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Minor Scale

A specific type of seven note diatonic scale in which notes are separated from one another by whole steps or half steps. Similar to a major scale except different notes have whole and half step spacing between them. Additionally there are three significant variants of the minor scale: the natural minor, the harmonic minor, and the melodic minor.

In the natural minor scale, all notes appear with the same accidentals as in its relative major (An A minor’s relative major scale is C and so forth). Hence the name of natural. A natural scale, in ascending order, is as follows:

• 1 – 2 = Whole step
• 2 – 3 = Half step
• 3 – 4 = Whole step
• 4 – 5 = Whole step
• 5 – 6 = Half step
• 6 – 7 = Whole step
• 7 – 8 = Whole step

Harmonic minor differs in the raising of degree VII (the step from 6 to 7), which is harmonically motivated. Raising that note forms the dominant chord or dominant seventh chord on the fifth degree of the scale:

• 1 – 2 = Whole step
• 2 – 3 = Half step
• 3 – 4 = Whole step
• 4 – 5 = Whole step
• 5 – 6 = Half step
• 6 – 7 = Augmented 2nd step (1 & 1/2 steps)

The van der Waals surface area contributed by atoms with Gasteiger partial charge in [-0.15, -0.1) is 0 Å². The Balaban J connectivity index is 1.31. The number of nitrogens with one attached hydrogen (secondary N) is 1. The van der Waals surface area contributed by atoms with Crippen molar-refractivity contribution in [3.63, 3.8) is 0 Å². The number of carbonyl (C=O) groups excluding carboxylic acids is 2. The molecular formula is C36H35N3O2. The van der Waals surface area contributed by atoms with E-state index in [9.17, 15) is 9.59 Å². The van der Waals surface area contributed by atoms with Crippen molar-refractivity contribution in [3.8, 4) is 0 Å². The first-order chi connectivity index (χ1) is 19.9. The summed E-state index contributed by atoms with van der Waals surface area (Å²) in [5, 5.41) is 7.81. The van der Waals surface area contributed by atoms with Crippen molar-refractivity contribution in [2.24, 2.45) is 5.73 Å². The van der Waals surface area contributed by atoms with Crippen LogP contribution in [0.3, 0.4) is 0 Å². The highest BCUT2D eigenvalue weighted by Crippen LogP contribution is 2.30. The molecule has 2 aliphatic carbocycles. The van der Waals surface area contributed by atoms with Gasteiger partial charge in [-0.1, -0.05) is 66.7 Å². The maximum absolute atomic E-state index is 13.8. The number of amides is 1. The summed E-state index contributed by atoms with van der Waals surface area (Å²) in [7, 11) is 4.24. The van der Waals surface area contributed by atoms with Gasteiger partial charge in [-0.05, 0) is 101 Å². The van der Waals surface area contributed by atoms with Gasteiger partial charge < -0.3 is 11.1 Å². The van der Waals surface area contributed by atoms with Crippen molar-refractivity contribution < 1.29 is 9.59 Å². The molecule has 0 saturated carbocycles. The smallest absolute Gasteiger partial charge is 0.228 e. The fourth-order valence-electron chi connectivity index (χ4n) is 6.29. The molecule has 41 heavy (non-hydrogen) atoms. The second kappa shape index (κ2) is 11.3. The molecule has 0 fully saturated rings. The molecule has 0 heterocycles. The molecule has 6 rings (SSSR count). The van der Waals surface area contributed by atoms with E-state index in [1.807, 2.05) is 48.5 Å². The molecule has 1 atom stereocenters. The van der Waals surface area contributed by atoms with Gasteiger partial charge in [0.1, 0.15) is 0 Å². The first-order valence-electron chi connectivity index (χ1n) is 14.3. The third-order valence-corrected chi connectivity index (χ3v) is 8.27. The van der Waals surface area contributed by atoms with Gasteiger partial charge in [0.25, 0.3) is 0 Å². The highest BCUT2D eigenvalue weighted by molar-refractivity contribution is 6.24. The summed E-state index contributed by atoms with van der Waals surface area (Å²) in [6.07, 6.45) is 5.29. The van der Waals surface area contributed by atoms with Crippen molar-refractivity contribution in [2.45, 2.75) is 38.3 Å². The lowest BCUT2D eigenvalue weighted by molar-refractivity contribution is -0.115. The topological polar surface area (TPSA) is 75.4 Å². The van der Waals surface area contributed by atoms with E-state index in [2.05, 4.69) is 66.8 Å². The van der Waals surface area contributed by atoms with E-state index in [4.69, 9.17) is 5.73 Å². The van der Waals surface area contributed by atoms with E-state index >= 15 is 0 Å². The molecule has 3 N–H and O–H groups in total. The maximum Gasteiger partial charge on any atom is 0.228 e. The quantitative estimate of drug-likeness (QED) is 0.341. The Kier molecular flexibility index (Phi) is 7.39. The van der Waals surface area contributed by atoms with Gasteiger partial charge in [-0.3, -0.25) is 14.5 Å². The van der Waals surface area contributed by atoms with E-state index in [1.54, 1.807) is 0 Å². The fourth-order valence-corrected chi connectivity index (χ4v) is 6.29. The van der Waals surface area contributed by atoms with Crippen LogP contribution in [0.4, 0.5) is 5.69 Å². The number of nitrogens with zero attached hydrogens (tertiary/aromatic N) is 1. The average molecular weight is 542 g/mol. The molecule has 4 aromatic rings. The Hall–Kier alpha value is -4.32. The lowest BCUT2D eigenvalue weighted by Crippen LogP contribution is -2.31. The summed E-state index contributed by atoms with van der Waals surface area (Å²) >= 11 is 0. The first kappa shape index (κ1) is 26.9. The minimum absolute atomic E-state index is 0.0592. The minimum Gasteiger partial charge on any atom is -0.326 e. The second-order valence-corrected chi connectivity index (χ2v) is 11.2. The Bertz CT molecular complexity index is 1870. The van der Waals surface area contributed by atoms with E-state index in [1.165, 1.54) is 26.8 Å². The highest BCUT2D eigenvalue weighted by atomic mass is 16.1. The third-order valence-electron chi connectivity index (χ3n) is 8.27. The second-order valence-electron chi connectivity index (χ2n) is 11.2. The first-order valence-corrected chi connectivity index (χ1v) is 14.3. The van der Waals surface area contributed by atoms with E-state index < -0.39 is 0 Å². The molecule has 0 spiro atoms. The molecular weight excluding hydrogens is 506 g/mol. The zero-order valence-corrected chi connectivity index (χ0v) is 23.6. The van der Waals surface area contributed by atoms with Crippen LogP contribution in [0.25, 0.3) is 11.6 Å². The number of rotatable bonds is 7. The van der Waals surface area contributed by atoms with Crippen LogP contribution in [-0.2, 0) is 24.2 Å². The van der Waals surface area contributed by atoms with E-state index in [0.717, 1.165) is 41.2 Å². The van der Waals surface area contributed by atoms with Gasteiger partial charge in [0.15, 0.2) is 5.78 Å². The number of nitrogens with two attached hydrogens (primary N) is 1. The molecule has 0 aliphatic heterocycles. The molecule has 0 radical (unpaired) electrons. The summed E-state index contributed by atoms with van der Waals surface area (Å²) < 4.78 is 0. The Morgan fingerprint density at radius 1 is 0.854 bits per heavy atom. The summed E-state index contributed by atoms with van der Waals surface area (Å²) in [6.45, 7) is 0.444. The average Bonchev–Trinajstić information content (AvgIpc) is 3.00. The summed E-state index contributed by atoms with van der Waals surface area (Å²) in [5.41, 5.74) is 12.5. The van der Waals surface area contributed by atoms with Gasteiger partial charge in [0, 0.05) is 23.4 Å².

• 7 – 8 = Whole step

Besides raising degree VII (the step from 6 to 7), degree VI (the step from 5 to 6) may also be altered. The resulting scale is called melodic minor scale. The main purpose of this accidental is to facilitate the melodic movement from degree VI to degree VII, avoiding the augmented second that is formed in the harmonic minor scale. This is referred to as the minor melodic scale. It should be noted that it changes when descending.

• 1 – 2 = Whole step
• 2 – 3 = Half step
• 3 – 4 = Whole step
• 4 – 5 = Whole step
• 5 – 6 = Whole step
• 6 – 7 = Whole step
• 7 – 8 = Half step

• 8 – 7 = Whole step
• 7 – 6 = Whole step
• 6 – 5 = Half step
• 5 – 4 = Whole step
• 4 – 3 = Whole step
• 3 – 2 = Half step
• 2 – 1 = Whole step

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